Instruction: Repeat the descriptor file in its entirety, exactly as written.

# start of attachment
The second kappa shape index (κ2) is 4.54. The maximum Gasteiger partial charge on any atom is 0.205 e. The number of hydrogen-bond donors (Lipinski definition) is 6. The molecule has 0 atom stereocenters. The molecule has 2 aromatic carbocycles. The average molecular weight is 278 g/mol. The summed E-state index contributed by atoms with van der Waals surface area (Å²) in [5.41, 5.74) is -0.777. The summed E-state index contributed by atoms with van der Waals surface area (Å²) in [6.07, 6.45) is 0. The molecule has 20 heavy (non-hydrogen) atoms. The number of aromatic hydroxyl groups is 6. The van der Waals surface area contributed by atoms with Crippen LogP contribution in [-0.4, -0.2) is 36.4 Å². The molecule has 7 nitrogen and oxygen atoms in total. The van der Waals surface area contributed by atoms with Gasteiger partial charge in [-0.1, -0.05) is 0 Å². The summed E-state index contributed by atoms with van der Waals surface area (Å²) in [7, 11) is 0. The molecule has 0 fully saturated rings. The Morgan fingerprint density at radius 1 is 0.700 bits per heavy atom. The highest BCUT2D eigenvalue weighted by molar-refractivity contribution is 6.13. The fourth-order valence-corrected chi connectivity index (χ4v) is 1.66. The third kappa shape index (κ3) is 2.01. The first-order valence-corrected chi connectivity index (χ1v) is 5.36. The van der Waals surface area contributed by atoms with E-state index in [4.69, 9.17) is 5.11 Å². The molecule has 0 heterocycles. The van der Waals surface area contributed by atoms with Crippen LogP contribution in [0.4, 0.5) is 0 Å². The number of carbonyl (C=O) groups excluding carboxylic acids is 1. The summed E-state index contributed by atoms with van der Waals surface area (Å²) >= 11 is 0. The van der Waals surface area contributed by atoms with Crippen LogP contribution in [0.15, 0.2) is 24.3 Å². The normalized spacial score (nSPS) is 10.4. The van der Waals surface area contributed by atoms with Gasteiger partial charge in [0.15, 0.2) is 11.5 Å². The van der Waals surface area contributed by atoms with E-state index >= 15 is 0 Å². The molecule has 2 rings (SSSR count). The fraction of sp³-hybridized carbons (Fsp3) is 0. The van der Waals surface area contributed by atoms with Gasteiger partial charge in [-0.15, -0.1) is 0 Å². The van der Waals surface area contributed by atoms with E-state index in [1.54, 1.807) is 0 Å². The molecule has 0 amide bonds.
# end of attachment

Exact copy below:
The second kappa shape index (κ2) is 4.54. The maximum Gasteiger partial charge on any atom is 0.205 e. The number of hydrogen-bond donors (Lipinski definition) is 6. The molecule has 0 atom stereocenters. The molecule has 2 aromatic carbocycles. The average molecular weight is 278 g/mol. The summed E-state index contributed by atoms with van der Waals surface area (Å²) in [5.41, 5.74) is -0.777. The summed E-state index contributed by atoms with van der Waals surface area (Å²) in [6.07, 6.45) is 0. The molecule has 20 heavy (non-hydrogen) atoms. The number of aromatic hydroxyl groups is 6. The van der Waals surface area contributed by atoms with Crippen LogP contribution in [-0.4, -0.2) is 36.4 Å². The molecule has 7 nitrogen and oxygen atoms in total. The van der Waals surface area contributed by atoms with Gasteiger partial charge in [-0.1, -0.05) is 0 Å². The summed E-state index contributed by atoms with van der Waals surface area (Å²) in [7, 11) is 0. The molecule has 0 fully saturated rings. The Morgan fingerprint density at radius 1 is 0.700 bits per heavy atom. The highest BCUT2D eigenvalue weighted by molar-refractivity contribution is 6.13. The fourth-order valence-corrected chi connectivity index (χ4v) is 1.66. The third kappa shape index (κ3) is 2.01. The first-order valence-corrected chi connectivity index (χ1v) is 5.36. The van der Waals surface area contributed by atoms with E-state index in [4.69, 9.17) is 5.11 Å². The molecule has 0 heterocycles. The van der Waals surface area contributed by atoms with Crippen LogP contribution in [0.4, 0.5) is 0 Å². The number of carbonyl (C=O) groups excluding carboxylic acids is 1. The summed E-state index contributed by atoms with van der Waals surface area (Å²) >= 11 is 0. The van der Waals surface area contributed by atoms with Crippen LogP contribution in [0.15, 0.2) is 24.3 Å². The normalized spacial score (nSPS) is 10.4. The van der Waals surface area contributed by atoms with Gasteiger partial charge in [0.15, 0.2) is 11.5 Å². The van der Waals surface area contributed by atoms with E-state index >= 15 is 0 Å². The molecule has 2 rings (SSSR count). The fraction of sp³-hybridized carbons (Fsp3) is 0. The van der Waals surface area contributed by atoms with Gasteiger partial charge in [-0.15, -0.1) is 0 Å². The van der Waals surface area contributed by atoms with E-state index in [1.54, 1.807) is 0 Å². The molecule has 0 amide bonds.